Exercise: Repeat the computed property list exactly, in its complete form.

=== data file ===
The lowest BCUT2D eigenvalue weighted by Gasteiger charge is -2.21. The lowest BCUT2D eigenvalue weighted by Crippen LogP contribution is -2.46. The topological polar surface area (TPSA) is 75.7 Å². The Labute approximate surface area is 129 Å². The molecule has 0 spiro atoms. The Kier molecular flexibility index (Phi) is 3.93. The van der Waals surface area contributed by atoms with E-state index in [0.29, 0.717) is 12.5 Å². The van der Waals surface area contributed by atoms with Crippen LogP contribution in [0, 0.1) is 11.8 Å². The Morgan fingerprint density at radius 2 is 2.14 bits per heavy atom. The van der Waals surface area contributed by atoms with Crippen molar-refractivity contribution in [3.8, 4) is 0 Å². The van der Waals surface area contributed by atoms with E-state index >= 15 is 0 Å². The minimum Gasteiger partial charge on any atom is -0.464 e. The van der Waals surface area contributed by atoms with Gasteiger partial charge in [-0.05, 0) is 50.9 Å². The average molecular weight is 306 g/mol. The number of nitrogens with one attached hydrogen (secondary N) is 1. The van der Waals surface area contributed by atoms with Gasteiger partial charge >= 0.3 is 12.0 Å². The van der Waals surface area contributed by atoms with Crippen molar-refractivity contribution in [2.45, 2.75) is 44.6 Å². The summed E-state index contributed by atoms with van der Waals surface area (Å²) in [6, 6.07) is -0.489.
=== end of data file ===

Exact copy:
The lowest BCUT2D eigenvalue weighted by Gasteiger charge is -2.21. The lowest BCUT2D eigenvalue weighted by Crippen LogP contribution is -2.46. The topological polar surface area (TPSA) is 75.7 Å². The Labute approximate surface area is 129 Å². The molecule has 0 spiro atoms. The Kier molecular flexibility index (Phi) is 3.93. The van der Waals surface area contributed by atoms with E-state index in [0.29, 0.717) is 12.5 Å². The van der Waals surface area contributed by atoms with Crippen LogP contribution in [0, 0.1) is 11.8 Å². The Morgan fingerprint density at radius 2 is 2.14 bits per heavy atom. The van der Waals surface area contributed by atoms with Crippen molar-refractivity contribution in [3.8, 4) is 0 Å². The van der Waals surface area contributed by atoms with E-state index >= 15 is 0 Å². The minimum Gasteiger partial charge on any atom is -0.464 e. The van der Waals surface area contributed by atoms with Gasteiger partial charge in [-0.05, 0) is 50.9 Å². The average molecular weight is 306 g/mol. The number of nitrogens with one attached hydrogen (secondary N) is 1. The van der Waals surface area contributed by atoms with Gasteiger partial charge >= 0.3 is 12.0 Å². The van der Waals surface area contributed by atoms with Crippen molar-refractivity contribution in [2.45, 2.75) is 44.6 Å². The summed E-state index contributed by atoms with van der Waals surface area (Å²) in [6, 6.07) is -0.489.